| "Once upon a time, there was an old woman and an old man, who nurtured a puny piglet. One day the old man mentioned the king's plan to give his only daughter in marriage to the one who could build a bridge of gold from his house to the palace. The piglet, now a mighty pig, declared to his astonished parents that he would do it. He performed the feat and the king gave him the princess in marriage. The girl froze at the sight of the groom, however, she accepted her fate."
I remembered the story I read in a book with time-worn pages I found in the attic. Probably, the look on my face was similar, when I considered my small desk at my new workplace. A six-figure salary at a hot start-up in San Francisco right off the college was a genuine golden bridge to my future. I didn't expect the large warehouse with rows of small desks. There was one on my left and one on my right. I pulled my laptop out and heard my coworker on the right.
"I see they told you about the BYOC policy."
I ignored the smart grin on his face, and I went to work. This is what I did for the next year or so. Arrive early and leave late. Hard work paid off, and I even found out that my coworker on the right could clean up nicely on a Saturday afternoon. I guess I received the nods and smiles mostly because I did what others considered dull. However, I found it engaging and rewarding when done right.
Sometimes, at night, I'd open the old book I found in my great-grandmother's trunk.
"And the pig would shed his skin and change himself to a handsome prince."
"A pig, indeed" I used to whisper with a smile on my face.
On Thanksgiving that year, my parents welcomed me home with a special party. I could see the encouraging look on my father's face and the worry on my mom's. She took me on the side.
"You must get yourself a promotion my dear; your good work shouldn't go to waste. All it matters is to prove you're the best."
To tell the truth, I was proud of my achievements, and I strongly believed I deserved that promotion. So, when my boss asked me why he should promote me and not Jamie, I answered without hesitation:
"Did you check the test results this morning?"
Never mind that Jamie confided in me last night, never mind it was an honest mistake. How else would I show the whole world the beauty of my work without that promotion?
Jamie, the coworker on the right, the one who cleaned up nicely on a Saturday afternoon, came by my desk and just said.
That night I read again the story from the old fairy tale book:
"The girl felt an iron circle around her waist. And the prince said:
When I'll lay my hand on your middle, then and only then this circle would break. My name is Jamie, and you can find me at the Temple of Myrrh."
The prince's name in the book wasn't Jamie; however, I was sure the princess felt the same sharp pain in her heart.
And for the next year or so I arrived early and left late. My job was safe, grace to my boss, who trusted me completely. The iron circle never left so for another year I buried myself in work and drove the company to new heights. I almost forgot the passage of time when a high executive took me under his wing. A new house and a new car were the reward for my efforts the next year. I was the smart and successful kid everyone talked about.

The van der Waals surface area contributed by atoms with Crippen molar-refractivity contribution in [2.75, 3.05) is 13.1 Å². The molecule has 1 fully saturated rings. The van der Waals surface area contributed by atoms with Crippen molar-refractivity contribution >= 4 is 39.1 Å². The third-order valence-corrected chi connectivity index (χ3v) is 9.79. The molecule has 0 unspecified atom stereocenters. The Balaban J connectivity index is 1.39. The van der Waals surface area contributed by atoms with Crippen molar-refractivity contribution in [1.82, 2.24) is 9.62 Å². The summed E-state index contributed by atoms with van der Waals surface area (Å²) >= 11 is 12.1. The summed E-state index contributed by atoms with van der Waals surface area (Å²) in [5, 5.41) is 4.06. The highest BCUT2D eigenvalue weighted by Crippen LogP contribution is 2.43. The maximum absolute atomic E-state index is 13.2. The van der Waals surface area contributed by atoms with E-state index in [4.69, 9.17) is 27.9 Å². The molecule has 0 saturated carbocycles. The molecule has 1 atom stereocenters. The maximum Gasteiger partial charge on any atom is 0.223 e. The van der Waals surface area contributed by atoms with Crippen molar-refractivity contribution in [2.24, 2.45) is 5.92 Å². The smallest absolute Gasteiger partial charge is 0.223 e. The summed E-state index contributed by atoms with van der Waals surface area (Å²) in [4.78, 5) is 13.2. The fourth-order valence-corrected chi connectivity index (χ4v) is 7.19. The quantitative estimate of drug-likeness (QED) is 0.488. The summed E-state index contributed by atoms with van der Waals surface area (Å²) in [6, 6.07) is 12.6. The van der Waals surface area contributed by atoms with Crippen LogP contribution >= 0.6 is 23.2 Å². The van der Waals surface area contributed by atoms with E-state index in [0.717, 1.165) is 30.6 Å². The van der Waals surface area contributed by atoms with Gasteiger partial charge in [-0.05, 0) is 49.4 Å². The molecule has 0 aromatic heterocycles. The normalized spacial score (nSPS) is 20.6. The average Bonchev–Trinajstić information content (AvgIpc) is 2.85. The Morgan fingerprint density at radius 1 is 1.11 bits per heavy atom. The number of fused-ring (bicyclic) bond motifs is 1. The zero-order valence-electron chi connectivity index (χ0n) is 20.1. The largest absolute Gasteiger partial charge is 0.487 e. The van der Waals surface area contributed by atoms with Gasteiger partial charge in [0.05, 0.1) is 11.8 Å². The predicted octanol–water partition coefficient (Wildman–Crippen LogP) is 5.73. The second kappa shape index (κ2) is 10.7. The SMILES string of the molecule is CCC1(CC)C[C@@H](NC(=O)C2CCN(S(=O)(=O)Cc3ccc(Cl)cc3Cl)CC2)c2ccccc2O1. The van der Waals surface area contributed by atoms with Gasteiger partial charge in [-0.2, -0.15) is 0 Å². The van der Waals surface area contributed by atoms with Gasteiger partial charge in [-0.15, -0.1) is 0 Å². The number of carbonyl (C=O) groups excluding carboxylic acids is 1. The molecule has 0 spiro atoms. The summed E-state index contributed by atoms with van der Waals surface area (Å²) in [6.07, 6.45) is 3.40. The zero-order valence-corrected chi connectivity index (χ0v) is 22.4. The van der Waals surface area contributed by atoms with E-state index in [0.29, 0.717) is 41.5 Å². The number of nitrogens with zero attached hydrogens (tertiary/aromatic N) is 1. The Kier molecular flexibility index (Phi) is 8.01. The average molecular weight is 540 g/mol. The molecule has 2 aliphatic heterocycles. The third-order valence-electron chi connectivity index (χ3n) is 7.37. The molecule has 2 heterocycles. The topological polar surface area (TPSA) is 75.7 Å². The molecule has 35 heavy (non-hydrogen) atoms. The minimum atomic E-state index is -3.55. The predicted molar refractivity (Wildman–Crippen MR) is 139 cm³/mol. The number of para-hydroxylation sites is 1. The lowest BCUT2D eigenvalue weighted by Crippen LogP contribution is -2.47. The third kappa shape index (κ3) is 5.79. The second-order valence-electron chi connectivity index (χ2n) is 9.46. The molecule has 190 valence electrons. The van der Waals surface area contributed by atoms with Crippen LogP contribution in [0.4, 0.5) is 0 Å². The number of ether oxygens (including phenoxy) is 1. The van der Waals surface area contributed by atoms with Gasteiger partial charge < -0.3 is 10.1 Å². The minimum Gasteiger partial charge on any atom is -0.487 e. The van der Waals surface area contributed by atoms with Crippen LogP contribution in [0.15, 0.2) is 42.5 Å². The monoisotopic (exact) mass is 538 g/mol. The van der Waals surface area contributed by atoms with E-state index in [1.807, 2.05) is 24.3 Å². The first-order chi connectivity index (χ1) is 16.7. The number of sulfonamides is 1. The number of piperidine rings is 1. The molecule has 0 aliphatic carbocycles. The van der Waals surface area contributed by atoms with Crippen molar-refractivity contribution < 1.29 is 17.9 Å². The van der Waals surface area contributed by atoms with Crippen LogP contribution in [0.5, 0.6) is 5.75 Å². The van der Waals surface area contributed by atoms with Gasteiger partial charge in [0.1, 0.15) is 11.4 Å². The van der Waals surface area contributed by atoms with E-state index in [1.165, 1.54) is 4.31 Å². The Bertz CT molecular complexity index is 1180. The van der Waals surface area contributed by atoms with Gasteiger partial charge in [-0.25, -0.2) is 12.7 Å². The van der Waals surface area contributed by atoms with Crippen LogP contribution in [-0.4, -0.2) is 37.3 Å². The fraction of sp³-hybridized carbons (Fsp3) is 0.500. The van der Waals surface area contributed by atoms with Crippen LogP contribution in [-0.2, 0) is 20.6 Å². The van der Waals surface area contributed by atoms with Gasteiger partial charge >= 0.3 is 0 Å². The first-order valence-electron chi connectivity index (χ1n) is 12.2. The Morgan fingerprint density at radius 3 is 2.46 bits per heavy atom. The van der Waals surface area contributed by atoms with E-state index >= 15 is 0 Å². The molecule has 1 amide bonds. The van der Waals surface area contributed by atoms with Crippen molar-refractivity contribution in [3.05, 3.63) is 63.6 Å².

The kid who opened at night a weathered fairy tale book.
"And Mother Wednesday gave the princess a golden, magical distaff. Then Mother Friday gave her a golden spindle that turned by itself. Mother Sunday gave her the golden hen with her five chicks and a lame raven to show her the way to the Temple of Myrrh"
I sighed and thought I also had the safety of the distaff, of my job. I controlled each project in my company, the never stopping spindle of production, and I seized the golden hen with an above the top compensation.
Only the lame raven to lead me to Jamie was missing. So for another year I just did what I knew best, trod along, with new successes and an iron circle around my heart.
Later, that year, I went to a trade show. I expected the speeches, negotiations and after parties. I didn't expect in the stand next door a man nursing a sprained ankle. He measured my booth.
"We're a non-profit and we have a website for people with special needs. Ah, here's Jamie, we couldn't have done it without him. We could never afford to pay him for what he’s worth..."
I didn't hear the rest. I muttered a breathless "Hi Jamie."
He looked at me, and I felt the iron circle crack.
"I'm leaving. We're moving the operations to Midwest. We could use a good executive."
I struggled for weeks with the decision to leave career, power and money. I remembered the old book, with pages yellow of age.
Like the princess in the story, I threw to the old crone, to my pride and greed, the golden distaff, the never stopping spinning wheel and the hen with her golden chicks.
I turned in my resignation to my speechless boss and rented a car for the long trip to Midwest. There Jamie would lay his hand on my middle, and the iron circle of regret would break.
I lowered the hood of the rented car and turned on the radio.
"I'm not running anymore, but I'm on my wayyyy." The radio belted.
Yeah, I thought; I was on my way!